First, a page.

While this complaint will probably always be a problem, especially when defense attorneys are present, hearing officers in Utah receive training on how to handle inappropriate questions that are asked during a hearing session. This type of training is complicated, because some questions that might be considered discovery in nature are appropriate at an ALR hearing. Performance evaluations of the hearing officers are continual, as all hearings are audio taped and a manager randomly reviews these tapes to detect potential problems. When there is a formal complaint made, the manager always reviews the referenced hearing. If necessary, a hearing officer may receive additional training to enable that officer to effectively handle difficult situations surrounding inappropriate discovery type questions.
Initially, defense attorneys had the last opportunity to sway the decision of the hearing officer because they could make closing statements. The law enforcement officer, whose role in an ALR hearing is that of a witness, was not allowed to make closing statements. Some law enforcement officers believed they, too, should be able to make closing remarks. The result is that now the arresting officers are permitted to make brief closing statements to the hearing officer, although it is not clear that all hearing officers ask LEA officers in all sessions if they wish to make any closing remarks. There is an ongoing evaluation process in place, as a manager is randomly reviewing the audiotapes, but data is not being collected on how many law enforcement officers choose to make closing statements.
The individual law enforcement agencies (LEAs) must absorb the costs of officers appearing at ALR hearings. For example, depending upon the agency, this might require payment of overtime, or time taken from other scheduled duties. Reportedly, this has caused a problem in the past so that some agencies were not encouraging the arresting officers to attend the ALR hearings. Currently, a nominal fee is paid from a special fund to law enforcement agencies to assist in defraying appearance costs. The Driver License Division reimburses each LEA in the amount of $18.25 for each ALR hearing an officer attends. However, the fee does not completely cover the costs, and there is speculation that some law enforcement authorities, probably due to personnel time and cost constraints, actually discourage officers from appearing at ALR hearings.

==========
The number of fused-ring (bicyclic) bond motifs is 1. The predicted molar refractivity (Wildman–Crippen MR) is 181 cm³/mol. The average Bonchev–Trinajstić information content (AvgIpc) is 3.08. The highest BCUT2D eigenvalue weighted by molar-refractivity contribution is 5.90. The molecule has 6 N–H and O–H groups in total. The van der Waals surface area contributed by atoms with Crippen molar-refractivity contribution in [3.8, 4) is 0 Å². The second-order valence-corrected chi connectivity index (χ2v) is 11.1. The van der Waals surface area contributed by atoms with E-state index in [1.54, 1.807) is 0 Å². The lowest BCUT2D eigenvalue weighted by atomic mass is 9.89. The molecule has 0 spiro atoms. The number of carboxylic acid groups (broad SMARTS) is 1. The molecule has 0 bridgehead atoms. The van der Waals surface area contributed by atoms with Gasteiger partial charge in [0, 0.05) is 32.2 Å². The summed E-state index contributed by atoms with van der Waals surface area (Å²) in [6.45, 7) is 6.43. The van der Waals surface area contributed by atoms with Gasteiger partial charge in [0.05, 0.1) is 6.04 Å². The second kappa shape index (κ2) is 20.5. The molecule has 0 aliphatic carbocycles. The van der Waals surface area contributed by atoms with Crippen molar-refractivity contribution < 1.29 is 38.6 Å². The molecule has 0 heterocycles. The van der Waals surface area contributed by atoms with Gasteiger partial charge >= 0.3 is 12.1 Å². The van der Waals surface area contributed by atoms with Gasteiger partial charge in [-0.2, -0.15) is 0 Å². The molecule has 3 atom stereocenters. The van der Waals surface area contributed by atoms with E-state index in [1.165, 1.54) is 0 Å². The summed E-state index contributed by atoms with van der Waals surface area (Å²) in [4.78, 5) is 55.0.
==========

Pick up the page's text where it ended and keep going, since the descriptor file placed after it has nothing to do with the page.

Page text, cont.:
Due to detailed record keeping, state officials were able to determine that a significant number of law enforcement officers were not appearing at ALR hearings. As a result, those drivers who had been arrested for DUI-related offenses were allowed to keep their driving privileges pending court actions. The intent of the ALR law, to remove unsafe drivers from public roadways, was being thwarted.
Arresting officers might not appear at a hearing for a variety of reasons. Conflicts could arise with LEA-related training schedules, work-related duties such as a crash taking priority, and personal reasons such as a hearing scheduled during the officer's vacation or off-duty hours when other commitments intervened. (An example given was that officers working the night shift often had spouses working during the day, which meant child care responsibilities for the off-duty officers.) Also, as stated above, there were indications that in some LEAs, command officers do not encourage the arresting officers to attend hearings because their Department must pay most of the costs for the officers' time.
During the year 2000 General Session, Utah state legislators voted to enact Section 53-3-223.5 of the Utah Code to allow telephonic or live audio-visual testimony at hearings. The law states, “In any division hearing authorized under this chapter or Title 41, Chapter 6, Article 5, Driving While Intoxicated and Reckless Driving, the division may permit a party or witness to attend or to testify by telephone or live audio-visual means.” While a few unofficial telephonic hearings were held during the summer months of 2000, the actual implementation began in September of that year, with telephonic capabilities increasing throughout the following months.
Though several ALR issues are discussed above, the adoption of the option of telephonic testimony was selected as the specific measure to be the subject of this evaluation study.